Privatising railway network 'will take 12 years': No policy U-turn on BR, MacGregor tells MPs - Stringent working standards to be imposed on franchisers - Labour to focus on rail issue

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PRIVATISING passenger services across the whole of Britain's railway network will take about 12 years, John MacGregor, Secretary of State for Transport, said in the House of Commons yesterday.

Though Mr MacGregor denied charges of a policy U-turn, his admission that the franchising process will stretch into the next decade underlines the difficulties the Government has encountered in devising a way to honour its election pledge to sell BR.

Responding to a Labour-initiated debate on his rail plan, Mr MacGregor said the Prime Minister had been 'entirely right' to describe it as 'semi-privatisation' because passenger services were not being sold but franchised.

'BR's freight monopoly will end. The track and signalling will remain in public ownership, though in the long term privatisation of that is not ruled out. There is not a shred of policy which is dead and buried and not a shred of U- turn on this.'

John Prescott, Labour's transport spokesman, predicted privatisation would lead to a doubling of fares, more bureaucracy, lower safety standards, less investment in rolling stock and reduced services in rural areas.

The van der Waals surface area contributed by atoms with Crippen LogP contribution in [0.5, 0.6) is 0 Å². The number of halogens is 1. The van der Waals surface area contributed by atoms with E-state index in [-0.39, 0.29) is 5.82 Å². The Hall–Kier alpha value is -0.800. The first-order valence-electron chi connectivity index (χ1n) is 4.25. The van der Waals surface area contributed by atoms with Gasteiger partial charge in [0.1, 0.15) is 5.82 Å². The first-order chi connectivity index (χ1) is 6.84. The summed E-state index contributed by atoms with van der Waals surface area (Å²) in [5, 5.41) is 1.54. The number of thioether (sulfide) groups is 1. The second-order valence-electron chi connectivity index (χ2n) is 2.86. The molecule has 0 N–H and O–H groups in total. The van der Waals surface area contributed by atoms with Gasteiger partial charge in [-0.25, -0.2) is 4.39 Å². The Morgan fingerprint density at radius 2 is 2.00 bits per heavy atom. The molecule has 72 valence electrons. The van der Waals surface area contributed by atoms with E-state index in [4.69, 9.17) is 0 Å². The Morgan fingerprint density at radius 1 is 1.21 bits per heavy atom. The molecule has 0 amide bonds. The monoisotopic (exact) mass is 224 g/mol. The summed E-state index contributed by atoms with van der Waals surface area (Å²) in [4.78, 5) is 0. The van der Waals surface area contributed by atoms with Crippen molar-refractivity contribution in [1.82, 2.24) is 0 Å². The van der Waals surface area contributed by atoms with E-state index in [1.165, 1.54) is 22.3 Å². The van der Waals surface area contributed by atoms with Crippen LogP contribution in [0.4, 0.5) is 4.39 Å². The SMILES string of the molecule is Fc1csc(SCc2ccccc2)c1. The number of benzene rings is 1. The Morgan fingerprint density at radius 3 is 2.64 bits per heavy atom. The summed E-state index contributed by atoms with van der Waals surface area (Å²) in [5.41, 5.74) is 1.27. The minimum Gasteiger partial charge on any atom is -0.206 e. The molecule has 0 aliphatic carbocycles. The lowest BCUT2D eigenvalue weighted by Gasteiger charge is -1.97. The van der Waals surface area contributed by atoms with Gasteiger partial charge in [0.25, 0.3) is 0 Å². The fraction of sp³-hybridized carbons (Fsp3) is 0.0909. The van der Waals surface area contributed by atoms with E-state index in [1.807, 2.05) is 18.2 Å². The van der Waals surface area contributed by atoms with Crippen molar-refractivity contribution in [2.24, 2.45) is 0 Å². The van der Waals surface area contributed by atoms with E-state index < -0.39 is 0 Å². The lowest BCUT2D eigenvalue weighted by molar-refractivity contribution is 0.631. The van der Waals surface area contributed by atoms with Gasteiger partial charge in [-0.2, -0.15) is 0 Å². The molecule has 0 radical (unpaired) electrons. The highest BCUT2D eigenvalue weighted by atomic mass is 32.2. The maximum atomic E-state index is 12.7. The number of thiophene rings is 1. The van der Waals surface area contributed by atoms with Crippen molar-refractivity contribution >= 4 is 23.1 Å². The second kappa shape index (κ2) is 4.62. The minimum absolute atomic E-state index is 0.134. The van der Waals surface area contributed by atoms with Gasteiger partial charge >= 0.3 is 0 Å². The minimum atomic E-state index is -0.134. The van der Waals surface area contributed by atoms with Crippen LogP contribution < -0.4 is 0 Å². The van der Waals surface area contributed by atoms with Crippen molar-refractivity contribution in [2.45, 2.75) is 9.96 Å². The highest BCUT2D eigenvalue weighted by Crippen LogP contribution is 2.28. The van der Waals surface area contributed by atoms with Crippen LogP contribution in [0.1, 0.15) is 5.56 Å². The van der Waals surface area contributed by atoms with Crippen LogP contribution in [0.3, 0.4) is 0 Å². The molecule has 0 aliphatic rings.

'I believe you can have a good publicly operated railway. I don't suggest we have achieved that, but it will be much more difficult if you turn it into a privatised railway system.'

Robert Adley, Conservative chairman of the Transport Select Committee, said separation of responsibility for control of track and signalling from the operation of trains was 'a potential disaster'. Accusing Mr MacGregor of acting without first analysing Britain's transport problems, Mr Adley said the Government was operating to a political timetable 'based on purely considerations with the wish to get some paint on trains by the end of 1994 so that we can say 'Look aren't we doing jolly well'.

'If this is achieved it will be irrelevant to the operation of the vast majority of railway services in this country. But if it is done at the cost of undermining the integrity of the network then this Conservative Party will have a very heavy price to pay.'

The privatisation process is due to get under way in spring or summer 1994 when Mr MacGregor expects between four and seven passenger service franchises to be granted to private operators. The transport department reckons services across the country could be split into some 40 franchises.

Mr MacGregor's very gradual approach was highlighted as he cited Germany as a country following the Government's example and moving to privatise its monolithic nationalised railway industry. When Gwyneth Dunwoody, Labour MP for Crewe and Nantwich, shouted that it would be phased over 12 years, the Secretary of State replied: 'Our time-scale to complete our whole privatisation process will be about the same.'

Challenged by Stephen Day, Conservative MP for Cheadle, and Brian Wilson, a Labour transport spokesman, about the future of rural rail services, Mr MacGregor said subsidies would continue for a large number of socially necessary rural and commuter services. Would-be franchisees would be able to bid for subsidies, thereby ensuring a competitive element. But he added: 'You cannot give a guarantee for all time . . . that would not be taking account of economic and commercial realities.'

Where there was very low demand for a service and a proposal was put forward for closure, it would be subject to an examination on similar lines to existing procedures, Mr MacGregor said.

A Labour motion opposing privatisation of the railways was defeated by 309 votes to 270.